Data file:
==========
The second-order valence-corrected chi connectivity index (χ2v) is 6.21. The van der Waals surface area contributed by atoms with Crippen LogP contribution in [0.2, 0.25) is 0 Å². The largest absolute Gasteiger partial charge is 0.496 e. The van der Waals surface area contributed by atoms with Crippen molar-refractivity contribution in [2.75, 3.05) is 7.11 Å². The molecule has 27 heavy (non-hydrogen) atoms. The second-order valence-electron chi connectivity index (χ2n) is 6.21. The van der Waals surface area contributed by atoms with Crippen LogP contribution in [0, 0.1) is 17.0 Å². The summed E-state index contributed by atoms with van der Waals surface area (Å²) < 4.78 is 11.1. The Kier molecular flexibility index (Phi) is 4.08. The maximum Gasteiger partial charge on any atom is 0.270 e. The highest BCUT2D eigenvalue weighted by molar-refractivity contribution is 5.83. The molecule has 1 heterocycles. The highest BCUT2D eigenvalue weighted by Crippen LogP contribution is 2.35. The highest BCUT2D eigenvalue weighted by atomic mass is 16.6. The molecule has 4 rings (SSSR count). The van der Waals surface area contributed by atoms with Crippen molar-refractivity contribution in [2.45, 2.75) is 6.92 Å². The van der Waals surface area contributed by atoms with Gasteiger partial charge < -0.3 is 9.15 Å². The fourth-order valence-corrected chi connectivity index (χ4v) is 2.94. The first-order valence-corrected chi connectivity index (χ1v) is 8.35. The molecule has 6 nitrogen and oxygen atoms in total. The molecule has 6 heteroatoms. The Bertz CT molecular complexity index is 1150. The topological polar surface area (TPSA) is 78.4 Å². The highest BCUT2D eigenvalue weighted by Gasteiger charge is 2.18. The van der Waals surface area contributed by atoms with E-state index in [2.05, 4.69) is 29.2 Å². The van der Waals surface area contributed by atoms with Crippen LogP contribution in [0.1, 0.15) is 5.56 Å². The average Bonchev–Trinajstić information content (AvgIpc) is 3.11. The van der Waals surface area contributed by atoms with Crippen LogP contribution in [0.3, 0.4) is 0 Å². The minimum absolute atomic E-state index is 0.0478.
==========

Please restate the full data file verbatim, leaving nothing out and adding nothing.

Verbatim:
The second-order valence-corrected chi connectivity index (χ2v) is 6.21. The van der Waals surface area contributed by atoms with Crippen LogP contribution in [0.2, 0.25) is 0 Å². The largest absolute Gasteiger partial charge is 0.496 e. The van der Waals surface area contributed by atoms with Crippen molar-refractivity contribution in [2.75, 3.05) is 7.11 Å². The molecule has 27 heavy (non-hydrogen) atoms. The second-order valence-electron chi connectivity index (χ2n) is 6.21. The van der Waals surface area contributed by atoms with Crippen LogP contribution in [0, 0.1) is 17.0 Å². The summed E-state index contributed by atoms with van der Waals surface area (Å²) < 4.78 is 11.1. The Kier molecular flexibility index (Phi) is 4.08. The maximum Gasteiger partial charge on any atom is 0.270 e. The highest BCUT2D eigenvalue weighted by molar-refractivity contribution is 5.83. The molecule has 1 heterocycles. The highest BCUT2D eigenvalue weighted by Crippen LogP contribution is 2.35. The highest BCUT2D eigenvalue weighted by atomic mass is 16.6. The molecule has 4 rings (SSSR count). The van der Waals surface area contributed by atoms with Crippen molar-refractivity contribution in [2.45, 2.75) is 6.92 Å². The van der Waals surface area contributed by atoms with Gasteiger partial charge < -0.3 is 9.15 Å². The fourth-order valence-corrected chi connectivity index (χ4v) is 2.94. The first-order valence-corrected chi connectivity index (χ1v) is 8.35. The molecule has 6 nitrogen and oxygen atoms in total. The molecule has 6 heteroatoms. The Bertz CT molecular complexity index is 1150. The topological polar surface area (TPSA) is 78.4 Å². The highest BCUT2D eigenvalue weighted by Gasteiger charge is 2.18. The van der Waals surface area contributed by atoms with E-state index in [2.05, 4.69) is 29.2 Å². The van der Waals surface area contributed by atoms with Crippen LogP contribution in [0.1, 0.15) is 5.56 Å². The average Bonchev–Trinajstić information content (AvgIpc) is 3.11. The van der Waals surface area contributed by atoms with Crippen LogP contribution in [0.3, 0.4) is 0 Å². The minimum absolute atomic E-state index is 0.0478.